NEW YORK (CBSNewYork) — The Catholic Bishop of Peoria is finally “naming names” in his battle with New York over the body of Archbishop Fulton J. Sheen.

In a statement released Friday, Bishop Daniel Jenky said New York’s former Archbishop, Cardinal Edward Egan, told him in 2002 and again in 2004 that Egan would work to “facilitate” the relocation of Sheen’s remains from New York City to Peoria “at the appropriate time.”

The current Archbishop, Cardinal Timothy Dolan, took office in 2009, and has long maintained that relocating the body would run contrary to the wishes of Sheen and his surviving relatives.

Sheen was a renowned evangelist who drew a TV audience in the millions for his weekly show in the 1950s.  He died in 1979, and is buried in the crypt under the main altar at St. Patrick’s Cathedral in Manhattan.

The Diocese of Peoria is leading the effort to have Sheen declared a saint. Sheen was born in Central Illinois in 1895 and ordained a priest in Peoria in 1919.

On Wednesday, Jenky shocked the Catholic world by announcing “with immense sadness” that Peoria was suspending the sainthood effort.  He blamed the New York Archdiocese for refusing to transfer Sheen’s body to St. Mary’s Cathedral in Peoria.

It is highly unusual for two Catholic bishops to engage in such a public spat.

Pressed for details on the alleged pledge to relocate the body, Jenky said in Friday’s statement that he “was told by Cardinal Egan in September 2002 that New York was not interested in [leading] the [sainthood] cause. [Egan] also indicated that at the appropriate time he would facilitate the transfer of the body to Peoria.”

“In December 2004, Cardinal Egan again confirmed at a meeting in New York with Bishop Jenky that he continued to support the efforts of the Cause and reassured him that he would work to transfer the body at the appropriate time to be enshrined in the Peoria Cathedral,” the statement said.

But in 2011, Cardinal Dolan released a letter to the Diocese of Peoria, making clear he opposed relocating Sheen’s body, and did not believe the Archdiocese had made a formal pledge to do so.

In a statement released Thursday, the Archdiocese of New York said there’s been a “dialogue” with Peoria, but no order from Rome to move the body.

“Discussions with Peoria centered on two areas: the possible exhumation and study of the body; and the possible collection of ‘first class relics’ of Archbishop Sheen,” the statement said. “Cardinal Timothy Dolan did express a hesitance in exhuming the body, unless the Congregation for the Causes of Saints directed that it be done, unless the process was approved by the family, that it be done modestly and reverently, and that the exhumation met the requirements of New York State law.”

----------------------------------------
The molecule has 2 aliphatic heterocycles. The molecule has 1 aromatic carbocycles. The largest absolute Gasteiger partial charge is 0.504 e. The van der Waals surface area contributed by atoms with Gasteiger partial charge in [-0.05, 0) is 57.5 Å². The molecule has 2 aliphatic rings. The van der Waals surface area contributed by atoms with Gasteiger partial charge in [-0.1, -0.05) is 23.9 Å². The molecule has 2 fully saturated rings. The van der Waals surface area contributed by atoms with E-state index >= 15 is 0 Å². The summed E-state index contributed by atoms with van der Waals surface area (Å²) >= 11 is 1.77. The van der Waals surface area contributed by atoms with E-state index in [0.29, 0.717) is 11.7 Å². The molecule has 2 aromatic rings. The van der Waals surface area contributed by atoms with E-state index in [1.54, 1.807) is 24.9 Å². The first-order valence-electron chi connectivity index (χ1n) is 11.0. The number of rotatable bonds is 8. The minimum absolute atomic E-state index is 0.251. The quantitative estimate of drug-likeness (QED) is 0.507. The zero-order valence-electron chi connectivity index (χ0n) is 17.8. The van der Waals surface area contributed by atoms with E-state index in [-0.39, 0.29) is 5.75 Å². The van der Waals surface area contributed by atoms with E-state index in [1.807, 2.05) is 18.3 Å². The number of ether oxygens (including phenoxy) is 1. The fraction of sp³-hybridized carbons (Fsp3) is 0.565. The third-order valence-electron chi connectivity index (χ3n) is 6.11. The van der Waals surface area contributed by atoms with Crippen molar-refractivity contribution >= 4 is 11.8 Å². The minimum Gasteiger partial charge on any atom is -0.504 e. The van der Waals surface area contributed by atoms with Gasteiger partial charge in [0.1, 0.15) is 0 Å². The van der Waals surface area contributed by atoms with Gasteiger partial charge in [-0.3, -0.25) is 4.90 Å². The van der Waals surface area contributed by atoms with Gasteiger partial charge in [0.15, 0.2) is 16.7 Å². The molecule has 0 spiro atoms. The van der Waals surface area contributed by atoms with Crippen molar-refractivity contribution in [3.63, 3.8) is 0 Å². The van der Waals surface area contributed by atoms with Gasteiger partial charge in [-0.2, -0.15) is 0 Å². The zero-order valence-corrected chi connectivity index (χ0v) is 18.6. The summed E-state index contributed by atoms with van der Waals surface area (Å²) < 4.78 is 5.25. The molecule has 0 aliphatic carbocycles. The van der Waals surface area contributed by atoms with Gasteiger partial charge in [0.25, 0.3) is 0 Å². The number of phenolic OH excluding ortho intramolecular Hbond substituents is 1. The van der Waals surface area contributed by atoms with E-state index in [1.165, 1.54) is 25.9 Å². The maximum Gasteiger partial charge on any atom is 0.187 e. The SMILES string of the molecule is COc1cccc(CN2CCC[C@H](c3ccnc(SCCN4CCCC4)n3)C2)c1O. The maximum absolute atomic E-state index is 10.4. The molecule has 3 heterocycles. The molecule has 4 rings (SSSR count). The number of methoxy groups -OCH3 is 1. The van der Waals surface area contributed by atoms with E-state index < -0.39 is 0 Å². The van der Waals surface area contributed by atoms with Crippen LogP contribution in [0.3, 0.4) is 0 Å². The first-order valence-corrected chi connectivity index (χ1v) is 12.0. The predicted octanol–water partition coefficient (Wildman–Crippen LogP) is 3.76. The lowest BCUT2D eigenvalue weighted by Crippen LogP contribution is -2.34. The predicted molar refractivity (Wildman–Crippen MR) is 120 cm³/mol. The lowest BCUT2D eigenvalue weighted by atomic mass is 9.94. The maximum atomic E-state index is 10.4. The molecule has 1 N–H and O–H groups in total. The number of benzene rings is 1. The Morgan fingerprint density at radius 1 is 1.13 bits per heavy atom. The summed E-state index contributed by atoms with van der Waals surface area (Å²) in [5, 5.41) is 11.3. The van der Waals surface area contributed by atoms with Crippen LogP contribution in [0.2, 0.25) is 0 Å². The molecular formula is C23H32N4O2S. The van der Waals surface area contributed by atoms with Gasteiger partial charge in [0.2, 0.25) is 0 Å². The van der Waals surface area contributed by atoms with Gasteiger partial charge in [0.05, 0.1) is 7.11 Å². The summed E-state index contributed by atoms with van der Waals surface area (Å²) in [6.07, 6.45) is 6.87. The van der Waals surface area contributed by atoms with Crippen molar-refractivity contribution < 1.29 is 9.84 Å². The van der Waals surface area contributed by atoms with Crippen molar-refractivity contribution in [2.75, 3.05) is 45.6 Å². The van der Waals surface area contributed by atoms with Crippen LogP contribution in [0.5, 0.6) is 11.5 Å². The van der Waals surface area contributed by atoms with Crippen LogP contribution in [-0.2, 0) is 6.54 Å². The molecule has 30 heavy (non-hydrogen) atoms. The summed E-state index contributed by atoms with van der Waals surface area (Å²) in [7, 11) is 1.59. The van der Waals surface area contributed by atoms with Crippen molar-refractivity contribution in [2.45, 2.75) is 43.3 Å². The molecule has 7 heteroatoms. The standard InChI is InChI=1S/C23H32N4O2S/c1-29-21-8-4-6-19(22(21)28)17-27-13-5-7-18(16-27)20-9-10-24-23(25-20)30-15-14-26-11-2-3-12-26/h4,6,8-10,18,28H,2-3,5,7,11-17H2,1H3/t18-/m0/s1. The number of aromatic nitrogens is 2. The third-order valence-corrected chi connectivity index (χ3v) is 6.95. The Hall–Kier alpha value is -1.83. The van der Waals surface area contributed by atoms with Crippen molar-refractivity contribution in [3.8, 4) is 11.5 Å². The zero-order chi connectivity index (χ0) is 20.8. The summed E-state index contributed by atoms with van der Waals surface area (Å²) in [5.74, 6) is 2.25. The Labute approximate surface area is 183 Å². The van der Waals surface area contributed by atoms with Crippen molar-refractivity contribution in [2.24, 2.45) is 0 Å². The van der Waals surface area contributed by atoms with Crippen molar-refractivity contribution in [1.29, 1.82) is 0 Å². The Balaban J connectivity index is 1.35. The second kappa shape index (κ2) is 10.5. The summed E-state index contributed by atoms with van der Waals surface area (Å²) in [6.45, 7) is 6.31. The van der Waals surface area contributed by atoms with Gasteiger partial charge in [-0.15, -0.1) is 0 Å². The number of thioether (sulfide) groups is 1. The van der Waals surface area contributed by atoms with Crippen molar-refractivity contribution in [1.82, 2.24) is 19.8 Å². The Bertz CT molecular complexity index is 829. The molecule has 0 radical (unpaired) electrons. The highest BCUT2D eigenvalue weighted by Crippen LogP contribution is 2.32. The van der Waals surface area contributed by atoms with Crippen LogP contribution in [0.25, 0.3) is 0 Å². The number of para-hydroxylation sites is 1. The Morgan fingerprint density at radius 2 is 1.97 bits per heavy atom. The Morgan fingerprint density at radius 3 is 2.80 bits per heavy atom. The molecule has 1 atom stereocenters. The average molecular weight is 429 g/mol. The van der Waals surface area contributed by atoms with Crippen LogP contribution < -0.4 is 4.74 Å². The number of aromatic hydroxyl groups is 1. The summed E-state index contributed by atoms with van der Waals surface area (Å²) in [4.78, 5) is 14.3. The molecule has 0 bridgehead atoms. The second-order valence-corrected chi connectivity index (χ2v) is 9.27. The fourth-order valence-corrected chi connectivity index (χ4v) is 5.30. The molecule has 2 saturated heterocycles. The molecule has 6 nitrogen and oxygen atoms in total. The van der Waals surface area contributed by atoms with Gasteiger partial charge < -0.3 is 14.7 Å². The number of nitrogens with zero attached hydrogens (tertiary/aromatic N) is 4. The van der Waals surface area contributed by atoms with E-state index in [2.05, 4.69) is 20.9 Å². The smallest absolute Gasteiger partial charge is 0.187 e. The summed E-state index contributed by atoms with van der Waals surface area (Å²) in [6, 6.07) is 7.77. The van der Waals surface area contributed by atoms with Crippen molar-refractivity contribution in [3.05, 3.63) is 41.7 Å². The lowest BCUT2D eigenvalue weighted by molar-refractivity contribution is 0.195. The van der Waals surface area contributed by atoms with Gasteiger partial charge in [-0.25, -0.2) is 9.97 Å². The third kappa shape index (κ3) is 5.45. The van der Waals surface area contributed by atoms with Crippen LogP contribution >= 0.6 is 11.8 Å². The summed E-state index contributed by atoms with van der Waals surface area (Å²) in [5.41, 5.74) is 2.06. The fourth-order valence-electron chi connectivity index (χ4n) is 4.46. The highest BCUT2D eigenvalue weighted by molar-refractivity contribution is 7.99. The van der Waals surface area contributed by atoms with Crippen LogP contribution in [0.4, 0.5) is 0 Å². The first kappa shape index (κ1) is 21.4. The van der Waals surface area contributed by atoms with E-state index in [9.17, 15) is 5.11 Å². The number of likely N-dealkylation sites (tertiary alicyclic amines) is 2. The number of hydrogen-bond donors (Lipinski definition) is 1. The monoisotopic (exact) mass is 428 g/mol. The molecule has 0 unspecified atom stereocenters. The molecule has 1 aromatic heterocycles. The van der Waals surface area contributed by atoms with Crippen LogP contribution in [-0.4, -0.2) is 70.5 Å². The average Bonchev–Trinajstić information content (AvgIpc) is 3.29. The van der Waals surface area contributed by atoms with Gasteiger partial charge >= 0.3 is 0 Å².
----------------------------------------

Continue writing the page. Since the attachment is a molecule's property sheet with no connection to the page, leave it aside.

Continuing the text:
Earlier this year, Sheen’s niece Joan Cunningham told CBS New York’s Tony Aiello the late archbishop wanted to be buried in New York and the family won’t move him. On Thursday, Cunningham said they are willing to allow relics from his coffin to be shared with the church in Peoria if that will restart the sainthood efforts.

The New York Archdiocese said it is willing to pick up the campaign for Sheen if Peoria refuses to resume it.

“I don’t know how this is going to be resolved,” Catholic blogger Greg Kandra said. “I think they’re going to have to decide to do what’s best for the church and best for the people of God.”

Kandra said Sheen’s wit and wisdom drew thousands to the Catholic church.

“There’s really, I think, what you could almost call a cult of Fulton Sheen that has grown up, and people are tremendously devoted to him,” Kandra said.

The road to sainthood is a multi-step process that can take decades – even centuries.

The Diocese of Peoria began the process, known as a “cause for sainthood,” in 2002.

In 2012, former Pope Benedict XVI moved Sheen a step closer to recognition as a saint by declaring he had lived a “life of heroic virtue.”  Benedict spoke of his admiration for Sheen, and said he had met him many times in Rome during the Second Vatican Council in 1962 and 1963.

Earlier this year, a Vatican committee attributed a miracle to Sheen’s intercession, putting him on the verge of beatification, just one step shy of canonization.

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